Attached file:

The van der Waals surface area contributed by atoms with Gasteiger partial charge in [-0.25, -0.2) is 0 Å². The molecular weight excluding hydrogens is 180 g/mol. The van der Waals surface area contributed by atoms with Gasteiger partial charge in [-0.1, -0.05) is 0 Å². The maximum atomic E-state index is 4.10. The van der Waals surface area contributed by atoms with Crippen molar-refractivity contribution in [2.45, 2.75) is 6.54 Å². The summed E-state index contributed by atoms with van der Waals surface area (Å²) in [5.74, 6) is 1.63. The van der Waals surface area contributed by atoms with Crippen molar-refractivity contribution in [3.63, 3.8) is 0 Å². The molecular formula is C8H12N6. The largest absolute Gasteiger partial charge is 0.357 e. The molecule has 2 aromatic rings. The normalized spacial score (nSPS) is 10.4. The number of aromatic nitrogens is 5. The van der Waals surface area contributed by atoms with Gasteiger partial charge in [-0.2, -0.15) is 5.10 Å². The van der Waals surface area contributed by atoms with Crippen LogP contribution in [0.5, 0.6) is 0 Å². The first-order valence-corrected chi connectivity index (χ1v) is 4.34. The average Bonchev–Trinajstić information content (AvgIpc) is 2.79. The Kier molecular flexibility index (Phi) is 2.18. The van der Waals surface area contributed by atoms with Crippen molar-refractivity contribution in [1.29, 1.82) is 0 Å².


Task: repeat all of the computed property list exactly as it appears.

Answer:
The van der Waals surface area contributed by atoms with Gasteiger partial charge in [-0.25, -0.2) is 0 Å². The molecular weight excluding hydrogens is 180 g/mol. The van der Waals surface area contributed by atoms with Gasteiger partial charge in [-0.1, -0.05) is 0 Å². The maximum atomic E-state index is 4.10. The van der Waals surface area contributed by atoms with Crippen molar-refractivity contribution in [2.45, 2.75) is 6.54 Å². The summed E-state index contributed by atoms with van der Waals surface area (Å²) in [5.74, 6) is 1.63. The van der Waals surface area contributed by atoms with Crippen molar-refractivity contribution in [3.63, 3.8) is 0 Å². The molecular formula is C8H12N6. The largest absolute Gasteiger partial charge is 0.357 e. The molecule has 2 aromatic rings. The normalized spacial score (nSPS) is 10.4. The number of aromatic nitrogens is 5. The van der Waals surface area contributed by atoms with Gasteiger partial charge in [-0.2, -0.15) is 5.10 Å². The van der Waals surface area contributed by atoms with Crippen LogP contribution in [0.5, 0.6) is 0 Å². The first-order valence-corrected chi connectivity index (χ1v) is 4.34. The average Bonchev–Trinajstić information content (AvgIpc) is 2.79. The Kier molecular flexibility index (Phi) is 2.18. The van der Waals surface area contributed by atoms with Crippen molar-refractivity contribution in [1.29, 1.82) is 0 Å².